This is a great post!
I assume that you are, but better safe than sorry: Are you discussing this with Chris Lloyd at Good Impressions who's currently " investigating whether paid ads can be an effective fundraising tool" for EA organizations?
Thank you Eda for posting this. This must be a horrible situation to be in and I am so sorry for the losses and suffering.
Could you please give more pointers on why these organizations were chosen? While you can't vouch for their effectiveness, I guess you are very comfortable with them doing relevant work and having a solid track record of similar activity? (To be extra clear, this is not criticism, just understanding the extent of efforts.)
At Ge Effektivt (Swedish effective donations platform) we wrote a blog post about it partly because we get questions from donors about how to approach the current crisis, but also for SEO purposes and to have more people discover EA/effective charities. We did mention some organizations that we were comfortable with naming, but as I've also seen Ahbap recommended elsewhere I'd be happy to extend/replace the charities we're currently naming.
Best of luck in the fundraising efforts!
Listened to it while doing other stuff so might not be 100 % accurate.
To my understanding Tegmark appears for 10 minutes, doing a normal AI-risk spiel. I think the angle relevant to the podcast is the risk of concentration of power in the hands of a few. So some accusations of big tech capturing AI conferences etc.
There's a small segue talking about covid where Tegmark states he felt it was such an infected discussion that he couldn't talk about it openly in some work environments for fear of repercussions.
As a Swede who is somewhat familiar with the publication Expo, I would maybe put the risk of forgery of that document at <5%. They are specifically known for their digging journalism, and I would be very surprised if they screwed up something basic like that.
Also, wouldn't it be extremely strange behavior from FLI if that document actually was a forgery? Would be the go-to defense rather than what they are doing now.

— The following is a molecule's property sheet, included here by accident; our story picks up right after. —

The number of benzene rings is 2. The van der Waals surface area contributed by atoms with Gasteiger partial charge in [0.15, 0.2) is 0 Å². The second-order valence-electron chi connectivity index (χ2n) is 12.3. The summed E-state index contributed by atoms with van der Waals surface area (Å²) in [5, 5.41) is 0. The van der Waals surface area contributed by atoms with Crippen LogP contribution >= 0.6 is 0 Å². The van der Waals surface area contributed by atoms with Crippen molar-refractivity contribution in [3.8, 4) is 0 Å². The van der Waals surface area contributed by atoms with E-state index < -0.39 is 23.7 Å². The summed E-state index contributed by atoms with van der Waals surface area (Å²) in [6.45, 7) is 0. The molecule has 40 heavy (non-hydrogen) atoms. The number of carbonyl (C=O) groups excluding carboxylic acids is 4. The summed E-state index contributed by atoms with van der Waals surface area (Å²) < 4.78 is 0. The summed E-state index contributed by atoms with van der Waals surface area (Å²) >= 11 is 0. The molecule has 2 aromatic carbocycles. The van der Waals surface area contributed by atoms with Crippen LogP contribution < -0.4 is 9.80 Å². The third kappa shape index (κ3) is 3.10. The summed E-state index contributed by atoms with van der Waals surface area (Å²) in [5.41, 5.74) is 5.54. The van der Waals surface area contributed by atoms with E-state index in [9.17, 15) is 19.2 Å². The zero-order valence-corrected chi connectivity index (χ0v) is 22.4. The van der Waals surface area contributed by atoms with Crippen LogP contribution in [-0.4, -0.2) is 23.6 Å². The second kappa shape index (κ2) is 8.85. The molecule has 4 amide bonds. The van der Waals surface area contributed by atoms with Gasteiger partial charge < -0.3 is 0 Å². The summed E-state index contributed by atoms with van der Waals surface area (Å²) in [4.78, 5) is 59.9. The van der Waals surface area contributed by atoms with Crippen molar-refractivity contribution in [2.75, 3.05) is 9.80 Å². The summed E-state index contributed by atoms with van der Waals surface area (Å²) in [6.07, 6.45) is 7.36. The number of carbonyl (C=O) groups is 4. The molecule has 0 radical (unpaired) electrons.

I agree with this, there's both a communication and a memory-hogging issue for each new Slack workspace you bring in.
So many conversations you're in include a "Yeah, I think I'm in that Slack space, not sure" since a few of them look alike.
That aside, I applaud the creation and hope to contribute.
Thank you for being transparent and insightful about the lessons learned. I found this post useful!
Would you be comfortable sharing some more statistics? I'm thinking things like...
You've nudged me one step closer to writing a similar thing about learnings from a Swedish charity startup I worked with in 2017-2020.
This is something that has been on my mind, and my organization Ge Effektivt has sometimes received questions about it, so I am very happy that you are doing this. Looking forward to your work, and hope it can improve the work of the effective giving landscape in more than one way!
Cool! Looking forward to the post. Would you mind sharing briefly what you're (paying for) lobbying for?
Answering quickly and informally for Ge Effektivt (sorry, I hadn't seen this earlier).
When I used something like 1h to try to estimate the counterfactuality of our donations I ended up around 50%. This is removing users who say they found us through Effective Altruism Sweden, Giving What We Can pledgers (although some signed up because of us), people who found us through webpages of charities we donate to, people I know are in the EA Sweden network (some of who I think give more than they otherwise would), and then adding some on top of that. I'm open to suggestions on how to get even closer to the right answer, without spending too much time.
We're raising a total of ~$700k on a ~$105k budget this year, so in the end, I think our counterfactual multiplier might be around 2-3x.
With that said, I expect the next 12 months to include a more in-depth analysis of counterfactual funds raised for us and similar sites. I am looking forward to sharing the results with you!
Emm sorry, what? Out of 8,000 GWWC pledgers, who have at least pledged to give 10%, very few earn $1M?